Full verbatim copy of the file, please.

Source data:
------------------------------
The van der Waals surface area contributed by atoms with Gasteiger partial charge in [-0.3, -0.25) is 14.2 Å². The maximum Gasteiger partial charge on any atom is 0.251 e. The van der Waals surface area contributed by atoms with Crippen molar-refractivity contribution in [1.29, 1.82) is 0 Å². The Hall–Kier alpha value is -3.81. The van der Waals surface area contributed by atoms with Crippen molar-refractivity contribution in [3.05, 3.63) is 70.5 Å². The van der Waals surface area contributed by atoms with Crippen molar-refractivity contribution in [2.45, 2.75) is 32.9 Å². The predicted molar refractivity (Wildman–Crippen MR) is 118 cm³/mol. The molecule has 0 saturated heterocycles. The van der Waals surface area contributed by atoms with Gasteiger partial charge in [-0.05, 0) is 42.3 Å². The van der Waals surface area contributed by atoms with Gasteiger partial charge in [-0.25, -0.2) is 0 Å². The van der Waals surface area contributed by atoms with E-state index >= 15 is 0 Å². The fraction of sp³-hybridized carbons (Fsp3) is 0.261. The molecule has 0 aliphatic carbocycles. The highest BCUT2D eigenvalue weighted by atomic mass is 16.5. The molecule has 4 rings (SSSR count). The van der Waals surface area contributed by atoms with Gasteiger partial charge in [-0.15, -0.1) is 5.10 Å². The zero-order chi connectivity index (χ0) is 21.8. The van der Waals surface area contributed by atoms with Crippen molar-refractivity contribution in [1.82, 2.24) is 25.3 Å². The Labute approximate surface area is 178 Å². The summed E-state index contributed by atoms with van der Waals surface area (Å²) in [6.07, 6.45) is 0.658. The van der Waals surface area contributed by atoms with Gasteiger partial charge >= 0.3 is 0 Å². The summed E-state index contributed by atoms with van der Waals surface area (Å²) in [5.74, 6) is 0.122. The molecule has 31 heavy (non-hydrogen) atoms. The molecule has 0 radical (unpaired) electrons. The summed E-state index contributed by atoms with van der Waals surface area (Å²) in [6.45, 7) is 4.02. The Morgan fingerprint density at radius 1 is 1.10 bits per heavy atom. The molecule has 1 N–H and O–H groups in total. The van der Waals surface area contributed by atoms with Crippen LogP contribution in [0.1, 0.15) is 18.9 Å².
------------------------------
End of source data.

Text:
The van der Waals surface area contributed by atoms with Gasteiger partial charge in [-0.3, -0.25) is 14.2 Å². The maximum Gasteiger partial charge on any atom is 0.251 e. The van der Waals surface area contributed by atoms with Crippen molar-refractivity contribution in [1.29, 1.82) is 0 Å². The Hall–Kier alpha value is -3.81. The van der Waals surface area contributed by atoms with Crippen molar-refractivity contribution in [3.05, 3.63) is 70.5 Å². The van der Waals surface area contributed by atoms with Crippen molar-refractivity contribution in [2.45, 2.75) is 32.9 Å². The predicted molar refractivity (Wildman–Crippen MR) is 118 cm³/mol. The molecule has 0 saturated heterocycles. The van der Waals surface area contributed by atoms with Gasteiger partial charge in [-0.05, 0) is 42.3 Å². The van der Waals surface area contributed by atoms with Gasteiger partial charge in [-0.25, -0.2) is 0 Å². The van der Waals surface area contributed by atoms with E-state index >= 15 is 0 Å². The fraction of sp³-hybridized carbons (Fsp3) is 0.261. The molecule has 0 aliphatic carbocycles. The highest BCUT2D eigenvalue weighted by atomic mass is 16.5. The molecule has 4 rings (SSSR count). The van der Waals surface area contributed by atoms with Gasteiger partial charge in [-0.15, -0.1) is 5.10 Å². The zero-order chi connectivity index (χ0) is 21.8. The van der Waals surface area contributed by atoms with Crippen molar-refractivity contribution in [1.82, 2.24) is 25.3 Å². The Labute approximate surface area is 178 Å². The summed E-state index contributed by atoms with van der Waals surface area (Å²) in [6.07, 6.45) is 0.658. The van der Waals surface area contributed by atoms with Gasteiger partial charge >= 0.3 is 0 Å². The summed E-state index contributed by atoms with van der Waals surface area (Å²) in [5.74, 6) is 0.122. The molecule has 31 heavy (non-hydrogen) atoms. The molecule has 0 radical (unpaired) electrons. The summed E-state index contributed by atoms with van der Waals surface area (Å²) in [6.45, 7) is 4.02. The Morgan fingerprint density at radius 1 is 1.10 bits per heavy atom. The molecule has 1 N–H and O–H groups in total. The van der Waals surface area contributed by atoms with Crippen LogP contribution in [0.1, 0.15) is 18.9 Å².